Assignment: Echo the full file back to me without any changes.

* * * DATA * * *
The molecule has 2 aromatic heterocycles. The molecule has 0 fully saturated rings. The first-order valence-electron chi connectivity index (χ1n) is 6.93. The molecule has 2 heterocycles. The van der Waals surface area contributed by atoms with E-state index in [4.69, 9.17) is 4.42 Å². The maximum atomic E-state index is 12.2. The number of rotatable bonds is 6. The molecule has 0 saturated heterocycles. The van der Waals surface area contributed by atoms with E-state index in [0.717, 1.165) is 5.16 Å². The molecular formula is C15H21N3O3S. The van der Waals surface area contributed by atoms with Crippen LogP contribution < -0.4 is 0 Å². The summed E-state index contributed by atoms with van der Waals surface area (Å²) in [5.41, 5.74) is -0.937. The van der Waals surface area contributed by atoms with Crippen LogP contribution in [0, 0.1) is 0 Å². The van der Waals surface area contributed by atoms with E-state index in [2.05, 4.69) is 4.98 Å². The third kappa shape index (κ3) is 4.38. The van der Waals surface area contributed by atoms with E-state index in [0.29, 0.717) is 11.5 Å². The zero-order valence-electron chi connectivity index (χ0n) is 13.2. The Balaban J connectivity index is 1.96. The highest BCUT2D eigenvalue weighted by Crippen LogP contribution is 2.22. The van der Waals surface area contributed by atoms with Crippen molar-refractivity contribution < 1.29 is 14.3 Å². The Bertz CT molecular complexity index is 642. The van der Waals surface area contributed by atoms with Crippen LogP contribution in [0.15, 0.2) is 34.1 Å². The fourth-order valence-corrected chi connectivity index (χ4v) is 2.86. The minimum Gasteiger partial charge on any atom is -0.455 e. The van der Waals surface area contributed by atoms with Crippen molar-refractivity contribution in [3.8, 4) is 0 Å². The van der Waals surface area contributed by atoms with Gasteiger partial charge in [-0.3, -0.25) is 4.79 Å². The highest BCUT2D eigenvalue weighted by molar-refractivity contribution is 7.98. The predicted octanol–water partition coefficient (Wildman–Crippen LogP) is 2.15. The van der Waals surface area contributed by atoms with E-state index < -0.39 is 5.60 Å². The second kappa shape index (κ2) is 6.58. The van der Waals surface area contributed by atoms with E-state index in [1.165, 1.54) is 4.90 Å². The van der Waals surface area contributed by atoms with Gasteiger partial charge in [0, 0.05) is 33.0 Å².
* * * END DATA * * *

The molecule has 2 aromatic heterocycles. The molecule has 0 fully saturated rings. The first-order valence-electron chi connectivity index (χ1n) is 6.93. The molecule has 2 heterocycles. The van der Waals surface area contributed by atoms with E-state index in [4.69, 9.17) is 4.42 Å². The maximum atomic E-state index is 12.2. The number of rotatable bonds is 6. The molecule has 0 saturated heterocycles. The van der Waals surface area contributed by atoms with E-state index in [0.717, 1.165) is 5.16 Å². The molecular formula is C15H21N3O3S. The van der Waals surface area contributed by atoms with Crippen LogP contribution < -0.4 is 0 Å². The summed E-state index contributed by atoms with van der Waals surface area (Å²) in [5.41, 5.74) is -0.937. The van der Waals surface area contributed by atoms with Crippen LogP contribution in [0, 0.1) is 0 Å². The van der Waals surface area contributed by atoms with E-state index in [2.05, 4.69) is 4.98 Å². The third kappa shape index (κ3) is 4.38. The van der Waals surface area contributed by atoms with E-state index in [0.29, 0.717) is 11.5 Å². The zero-order valence-electron chi connectivity index (χ0n) is 13.2. The Balaban J connectivity index is 1.96. The highest BCUT2D eigenvalue weighted by Crippen LogP contribution is 2.22. The van der Waals surface area contributed by atoms with Crippen molar-refractivity contribution < 1.29 is 14.3 Å². The Bertz CT molecular complexity index is 642. The van der Waals surface area contributed by atoms with Crippen LogP contribution in [0.15, 0.2) is 34.1 Å². The fourth-order valence-corrected chi connectivity index (χ4v) is 2.86. The minimum Gasteiger partial charge on any atom is -0.455 e. The van der Waals surface area contributed by atoms with Crippen molar-refractivity contribution in [3.8, 4) is 0 Å². The van der Waals surface area contributed by atoms with Gasteiger partial charge in [-0.3, -0.25) is 4.79 Å². The highest BCUT2D eigenvalue weighted by molar-refractivity contribution is 7.98. The predicted octanol–water partition coefficient (Wildman–Crippen LogP) is 2.15. The van der Waals surface area contributed by atoms with E-state index < -0.39 is 5.60 Å². The second kappa shape index (κ2) is 6.58. The van der Waals surface area contributed by atoms with E-state index in [1.165, 1.54) is 4.90 Å². The van der Waals surface area contributed by atoms with Gasteiger partial charge in [0, 0.05) is 33.0 Å².